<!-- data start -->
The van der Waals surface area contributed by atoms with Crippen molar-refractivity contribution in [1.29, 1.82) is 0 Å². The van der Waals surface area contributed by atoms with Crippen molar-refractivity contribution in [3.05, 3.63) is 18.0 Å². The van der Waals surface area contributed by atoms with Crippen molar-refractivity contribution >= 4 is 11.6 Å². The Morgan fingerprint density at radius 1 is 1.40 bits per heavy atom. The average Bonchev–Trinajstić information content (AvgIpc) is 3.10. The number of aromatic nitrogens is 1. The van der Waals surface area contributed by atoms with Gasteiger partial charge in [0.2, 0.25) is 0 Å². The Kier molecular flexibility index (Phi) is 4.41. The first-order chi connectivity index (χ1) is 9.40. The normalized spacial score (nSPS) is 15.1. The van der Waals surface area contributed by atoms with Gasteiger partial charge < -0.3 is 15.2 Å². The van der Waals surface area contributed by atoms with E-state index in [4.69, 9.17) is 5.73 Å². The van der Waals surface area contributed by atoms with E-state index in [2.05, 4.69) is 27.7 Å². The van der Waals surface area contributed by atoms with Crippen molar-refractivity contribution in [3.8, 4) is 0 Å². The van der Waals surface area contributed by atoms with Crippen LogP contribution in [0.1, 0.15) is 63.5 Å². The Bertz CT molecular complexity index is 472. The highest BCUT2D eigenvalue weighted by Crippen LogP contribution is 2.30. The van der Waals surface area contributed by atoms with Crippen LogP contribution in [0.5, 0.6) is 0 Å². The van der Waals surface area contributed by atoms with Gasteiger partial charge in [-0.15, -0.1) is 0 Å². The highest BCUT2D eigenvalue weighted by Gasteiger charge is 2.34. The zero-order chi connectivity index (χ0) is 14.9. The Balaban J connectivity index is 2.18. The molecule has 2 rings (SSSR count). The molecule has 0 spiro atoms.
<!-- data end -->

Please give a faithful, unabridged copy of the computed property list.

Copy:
The van der Waals surface area contributed by atoms with Crippen molar-refractivity contribution in [1.29, 1.82) is 0 Å². The van der Waals surface area contributed by atoms with Crippen molar-refractivity contribution in [3.05, 3.63) is 18.0 Å². The van der Waals surface area contributed by atoms with Crippen molar-refractivity contribution >= 4 is 11.6 Å². The Morgan fingerprint density at radius 1 is 1.40 bits per heavy atom. The average Bonchev–Trinajstić information content (AvgIpc) is 3.10. The number of aromatic nitrogens is 1. The van der Waals surface area contributed by atoms with Gasteiger partial charge in [0.2, 0.25) is 0 Å². The Kier molecular flexibility index (Phi) is 4.41. The first-order chi connectivity index (χ1) is 9.40. The normalized spacial score (nSPS) is 15.1. The van der Waals surface area contributed by atoms with Gasteiger partial charge < -0.3 is 15.2 Å². The van der Waals surface area contributed by atoms with E-state index in [4.69, 9.17) is 5.73 Å². The van der Waals surface area contributed by atoms with E-state index in [2.05, 4.69) is 27.7 Å². The van der Waals surface area contributed by atoms with Crippen molar-refractivity contribution in [3.8, 4) is 0 Å². The van der Waals surface area contributed by atoms with Crippen LogP contribution in [0.1, 0.15) is 63.5 Å². The Bertz CT molecular complexity index is 472. The highest BCUT2D eigenvalue weighted by Crippen LogP contribution is 2.30. The van der Waals surface area contributed by atoms with Crippen LogP contribution in [0.5, 0.6) is 0 Å². The van der Waals surface area contributed by atoms with Gasteiger partial charge in [-0.15, -0.1) is 0 Å². The highest BCUT2D eigenvalue weighted by Gasteiger charge is 2.34. The zero-order chi connectivity index (χ0) is 14.9. The Balaban J connectivity index is 2.18. The molecule has 2 rings (SSSR count). The molecule has 0 spiro atoms.